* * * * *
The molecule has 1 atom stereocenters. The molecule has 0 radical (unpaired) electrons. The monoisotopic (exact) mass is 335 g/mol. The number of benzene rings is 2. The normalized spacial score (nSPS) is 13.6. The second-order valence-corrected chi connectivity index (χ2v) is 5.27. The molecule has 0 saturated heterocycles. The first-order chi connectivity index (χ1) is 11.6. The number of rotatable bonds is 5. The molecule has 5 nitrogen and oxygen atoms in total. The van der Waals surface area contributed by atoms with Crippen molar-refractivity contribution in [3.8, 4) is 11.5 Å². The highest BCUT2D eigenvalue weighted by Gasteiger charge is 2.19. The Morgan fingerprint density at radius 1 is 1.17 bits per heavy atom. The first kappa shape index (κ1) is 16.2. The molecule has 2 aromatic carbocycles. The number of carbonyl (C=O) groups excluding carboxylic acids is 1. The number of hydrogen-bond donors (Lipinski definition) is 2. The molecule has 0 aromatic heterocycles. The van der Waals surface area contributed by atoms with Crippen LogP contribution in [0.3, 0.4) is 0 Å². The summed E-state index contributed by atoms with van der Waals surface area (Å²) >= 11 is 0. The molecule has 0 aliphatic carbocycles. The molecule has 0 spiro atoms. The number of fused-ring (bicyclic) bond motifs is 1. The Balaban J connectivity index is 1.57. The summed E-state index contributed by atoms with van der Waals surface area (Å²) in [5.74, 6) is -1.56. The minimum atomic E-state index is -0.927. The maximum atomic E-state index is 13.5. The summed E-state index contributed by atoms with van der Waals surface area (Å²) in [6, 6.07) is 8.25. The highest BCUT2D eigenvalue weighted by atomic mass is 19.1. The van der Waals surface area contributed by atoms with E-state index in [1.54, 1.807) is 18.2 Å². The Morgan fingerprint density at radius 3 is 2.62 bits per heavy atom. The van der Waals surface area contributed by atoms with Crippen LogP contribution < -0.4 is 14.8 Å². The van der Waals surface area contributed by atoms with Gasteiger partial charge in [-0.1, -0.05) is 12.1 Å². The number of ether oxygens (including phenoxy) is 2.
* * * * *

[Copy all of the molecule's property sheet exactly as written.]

The molecule has 1 atom stereocenters. The molecule has 0 radical (unpaired) electrons. The monoisotopic (exact) mass is 335 g/mol. The number of benzene rings is 2. The normalized spacial score (nSPS) is 13.6. The second-order valence-corrected chi connectivity index (χ2v) is 5.27. The molecule has 0 saturated heterocycles. The first-order chi connectivity index (χ1) is 11.6. The number of rotatable bonds is 5. The molecule has 5 nitrogen and oxygen atoms in total. The van der Waals surface area contributed by atoms with Crippen molar-refractivity contribution in [3.8, 4) is 11.5 Å². The highest BCUT2D eigenvalue weighted by Gasteiger charge is 2.19. The Morgan fingerprint density at radius 1 is 1.17 bits per heavy atom. The first kappa shape index (κ1) is 16.2. The molecule has 2 aromatic carbocycles. The number of carbonyl (C=O) groups excluding carboxylic acids is 1. The number of hydrogen-bond donors (Lipinski definition) is 2. The molecule has 0 aromatic heterocycles. The van der Waals surface area contributed by atoms with Crippen LogP contribution in [0.3, 0.4) is 0 Å². The summed E-state index contributed by atoms with van der Waals surface area (Å²) >= 11 is 0. The molecule has 0 aliphatic carbocycles. The molecule has 0 spiro atoms. The number of fused-ring (bicyclic) bond motifs is 1. The Balaban J connectivity index is 1.57. The summed E-state index contributed by atoms with van der Waals surface area (Å²) in [5.74, 6) is -1.56. The minimum atomic E-state index is -0.927. The maximum atomic E-state index is 13.5. The summed E-state index contributed by atoms with van der Waals surface area (Å²) in [6, 6.07) is 8.25. The highest BCUT2D eigenvalue weighted by atomic mass is 19.1. The van der Waals surface area contributed by atoms with E-state index in [1.54, 1.807) is 18.2 Å². The Morgan fingerprint density at radius 3 is 2.62 bits per heavy atom. The van der Waals surface area contributed by atoms with Crippen LogP contribution < -0.4 is 14.8 Å². The van der Waals surface area contributed by atoms with Gasteiger partial charge in [-0.1, -0.05) is 12.1 Å². The number of ether oxygens (including phenoxy) is 2.